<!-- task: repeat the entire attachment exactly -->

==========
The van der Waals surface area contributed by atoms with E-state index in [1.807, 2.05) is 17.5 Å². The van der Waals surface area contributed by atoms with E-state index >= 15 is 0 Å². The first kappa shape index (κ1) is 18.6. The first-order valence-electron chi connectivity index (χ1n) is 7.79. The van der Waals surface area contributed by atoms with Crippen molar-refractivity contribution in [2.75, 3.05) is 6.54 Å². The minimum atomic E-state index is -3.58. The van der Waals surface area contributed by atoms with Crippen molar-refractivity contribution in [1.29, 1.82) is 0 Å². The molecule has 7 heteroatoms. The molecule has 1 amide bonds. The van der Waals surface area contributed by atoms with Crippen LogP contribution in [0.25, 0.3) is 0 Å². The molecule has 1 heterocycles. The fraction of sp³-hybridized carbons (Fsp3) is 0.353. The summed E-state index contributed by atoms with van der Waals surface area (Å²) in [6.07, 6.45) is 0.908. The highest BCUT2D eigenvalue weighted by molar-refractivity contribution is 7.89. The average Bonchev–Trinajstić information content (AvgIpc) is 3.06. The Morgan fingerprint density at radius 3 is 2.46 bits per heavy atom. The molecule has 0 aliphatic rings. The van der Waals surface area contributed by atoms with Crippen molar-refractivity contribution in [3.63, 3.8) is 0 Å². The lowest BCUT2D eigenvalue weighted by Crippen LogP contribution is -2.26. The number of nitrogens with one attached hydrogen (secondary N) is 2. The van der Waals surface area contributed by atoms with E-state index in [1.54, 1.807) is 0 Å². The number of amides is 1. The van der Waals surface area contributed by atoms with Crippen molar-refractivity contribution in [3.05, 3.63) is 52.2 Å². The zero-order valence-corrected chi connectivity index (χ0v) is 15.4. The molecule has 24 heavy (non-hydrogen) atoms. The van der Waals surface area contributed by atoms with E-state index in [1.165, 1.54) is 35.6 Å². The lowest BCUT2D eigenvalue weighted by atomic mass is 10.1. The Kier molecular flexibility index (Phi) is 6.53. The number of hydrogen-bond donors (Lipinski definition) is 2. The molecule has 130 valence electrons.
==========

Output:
The van der Waals surface area contributed by atoms with E-state index in [1.807, 2.05) is 17.5 Å². The van der Waals surface area contributed by atoms with E-state index >= 15 is 0 Å². The first kappa shape index (κ1) is 18.6. The first-order valence-electron chi connectivity index (χ1n) is 7.79. The van der Waals surface area contributed by atoms with Crippen molar-refractivity contribution in [2.75, 3.05) is 6.54 Å². The minimum atomic E-state index is -3.58. The van der Waals surface area contributed by atoms with Crippen molar-refractivity contribution in [1.29, 1.82) is 0 Å². The molecule has 7 heteroatoms. The molecule has 1 amide bonds. The van der Waals surface area contributed by atoms with Crippen LogP contribution in [0.25, 0.3) is 0 Å². The molecule has 1 heterocycles. The fraction of sp³-hybridized carbons (Fsp3) is 0.353. The summed E-state index contributed by atoms with van der Waals surface area (Å²) in [6.07, 6.45) is 0.908. The highest BCUT2D eigenvalue weighted by molar-refractivity contribution is 7.89. The average Bonchev–Trinajstić information content (AvgIpc) is 3.06. The Morgan fingerprint density at radius 3 is 2.46 bits per heavy atom. The molecule has 0 aliphatic rings. The van der Waals surface area contributed by atoms with Crippen molar-refractivity contribution in [3.63, 3.8) is 0 Å². The lowest BCUT2D eigenvalue weighted by Crippen LogP contribution is -2.26. The number of nitrogens with one attached hydrogen (secondary N) is 2. The van der Waals surface area contributed by atoms with E-state index in [1.54, 1.807) is 0 Å². The number of amides is 1. The van der Waals surface area contributed by atoms with Crippen molar-refractivity contribution in [3.05, 3.63) is 52.2 Å². The zero-order valence-corrected chi connectivity index (χ0v) is 15.4. The molecule has 24 heavy (non-hydrogen) atoms. The van der Waals surface area contributed by atoms with E-state index in [1.165, 1.54) is 35.6 Å². The lowest BCUT2D eigenvalue weighted by atomic mass is 10.1. The Kier molecular flexibility index (Phi) is 6.53. The number of hydrogen-bond donors (Lipinski definition) is 2. The molecule has 130 valence electrons.